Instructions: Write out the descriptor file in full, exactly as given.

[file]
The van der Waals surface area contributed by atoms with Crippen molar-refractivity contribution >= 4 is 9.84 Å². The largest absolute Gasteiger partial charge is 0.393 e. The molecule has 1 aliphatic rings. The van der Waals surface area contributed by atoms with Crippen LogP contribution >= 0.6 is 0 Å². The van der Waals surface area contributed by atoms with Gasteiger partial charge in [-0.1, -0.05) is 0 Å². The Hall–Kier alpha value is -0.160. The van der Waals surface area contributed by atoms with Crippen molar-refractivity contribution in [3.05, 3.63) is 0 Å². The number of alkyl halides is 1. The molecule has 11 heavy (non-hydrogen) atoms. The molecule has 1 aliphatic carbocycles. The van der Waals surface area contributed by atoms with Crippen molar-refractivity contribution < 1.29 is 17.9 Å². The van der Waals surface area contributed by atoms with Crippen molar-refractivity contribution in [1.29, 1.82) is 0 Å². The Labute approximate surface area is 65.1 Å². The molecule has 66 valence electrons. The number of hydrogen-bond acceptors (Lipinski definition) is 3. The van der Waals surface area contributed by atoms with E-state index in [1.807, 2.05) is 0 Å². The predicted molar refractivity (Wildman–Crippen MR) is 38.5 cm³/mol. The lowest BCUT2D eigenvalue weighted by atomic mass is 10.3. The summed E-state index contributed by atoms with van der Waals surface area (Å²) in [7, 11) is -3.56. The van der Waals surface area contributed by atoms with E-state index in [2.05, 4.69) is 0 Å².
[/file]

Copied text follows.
The van der Waals surface area contributed by atoms with Crippen molar-refractivity contribution >= 4 is 9.84 Å². The largest absolute Gasteiger partial charge is 0.393 e. The molecule has 1 aliphatic rings. The van der Waals surface area contributed by atoms with Crippen LogP contribution >= 0.6 is 0 Å². The van der Waals surface area contributed by atoms with Gasteiger partial charge in [-0.1, -0.05) is 0 Å². The Hall–Kier alpha value is -0.160. The van der Waals surface area contributed by atoms with Crippen molar-refractivity contribution in [3.05, 3.63) is 0 Å². The number of alkyl halides is 1. The molecule has 11 heavy (non-hydrogen) atoms. The molecule has 1 aliphatic carbocycles. The van der Waals surface area contributed by atoms with Crippen molar-refractivity contribution < 1.29 is 17.9 Å². The van der Waals surface area contributed by atoms with Crippen molar-refractivity contribution in [1.29, 1.82) is 0 Å². The Labute approximate surface area is 65.1 Å². The molecule has 66 valence electrons. The number of hydrogen-bond acceptors (Lipinski definition) is 3. The van der Waals surface area contributed by atoms with E-state index in [1.807, 2.05) is 0 Å². The predicted molar refractivity (Wildman–Crippen MR) is 38.5 cm³/mol. The lowest BCUT2D eigenvalue weighted by atomic mass is 10.3. The summed E-state index contributed by atoms with van der Waals surface area (Å²) in [7, 11) is -3.56. The van der Waals surface area contributed by atoms with E-state index in [2.05, 4.69) is 0 Å².